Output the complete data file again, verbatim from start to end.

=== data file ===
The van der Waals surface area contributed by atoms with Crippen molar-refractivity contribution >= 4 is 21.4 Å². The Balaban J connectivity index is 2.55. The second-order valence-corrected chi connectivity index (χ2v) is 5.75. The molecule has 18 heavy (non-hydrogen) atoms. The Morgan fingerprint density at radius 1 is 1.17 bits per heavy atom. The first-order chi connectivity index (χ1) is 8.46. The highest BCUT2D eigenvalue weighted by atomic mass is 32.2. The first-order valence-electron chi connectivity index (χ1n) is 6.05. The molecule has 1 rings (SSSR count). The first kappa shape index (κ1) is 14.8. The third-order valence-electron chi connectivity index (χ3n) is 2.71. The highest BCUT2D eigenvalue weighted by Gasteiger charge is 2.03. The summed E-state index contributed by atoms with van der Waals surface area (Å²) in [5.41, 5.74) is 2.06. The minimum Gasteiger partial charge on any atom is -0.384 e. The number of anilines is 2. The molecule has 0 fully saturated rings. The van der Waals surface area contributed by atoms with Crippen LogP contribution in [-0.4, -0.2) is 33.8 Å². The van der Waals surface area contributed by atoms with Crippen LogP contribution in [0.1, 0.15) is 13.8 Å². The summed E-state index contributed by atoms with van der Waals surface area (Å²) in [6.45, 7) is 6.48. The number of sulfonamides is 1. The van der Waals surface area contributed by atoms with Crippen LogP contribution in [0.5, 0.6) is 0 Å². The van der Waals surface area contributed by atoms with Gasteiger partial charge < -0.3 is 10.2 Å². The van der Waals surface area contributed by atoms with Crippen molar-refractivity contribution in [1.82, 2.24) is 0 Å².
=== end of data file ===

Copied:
The van der Waals surface area contributed by atoms with Crippen molar-refractivity contribution >= 4 is 21.4 Å². The Balaban J connectivity index is 2.55. The second-order valence-corrected chi connectivity index (χ2v) is 5.75. The molecule has 18 heavy (non-hydrogen) atoms. The Morgan fingerprint density at radius 1 is 1.17 bits per heavy atom. The first-order chi connectivity index (χ1) is 8.46. The highest BCUT2D eigenvalue weighted by atomic mass is 32.2. The first-order valence-electron chi connectivity index (χ1n) is 6.05. The molecule has 1 rings (SSSR count). The first kappa shape index (κ1) is 14.8. The third-order valence-electron chi connectivity index (χ3n) is 2.71. The highest BCUT2D eigenvalue weighted by Gasteiger charge is 2.03. The summed E-state index contributed by atoms with van der Waals surface area (Å²) in [5.41, 5.74) is 2.06. The minimum Gasteiger partial charge on any atom is -0.384 e. The number of anilines is 2. The molecule has 0 fully saturated rings. The van der Waals surface area contributed by atoms with Crippen LogP contribution in [-0.4, -0.2) is 33.8 Å². The van der Waals surface area contributed by atoms with Crippen LogP contribution in [0.1, 0.15) is 13.8 Å². The summed E-state index contributed by atoms with van der Waals surface area (Å²) in [6.45, 7) is 6.48. The number of sulfonamides is 1. The van der Waals surface area contributed by atoms with Crippen LogP contribution in [0.5, 0.6) is 0 Å². The van der Waals surface area contributed by atoms with Gasteiger partial charge < -0.3 is 10.2 Å². The van der Waals surface area contributed by atoms with Crippen molar-refractivity contribution in [1.82, 2.24) is 0 Å².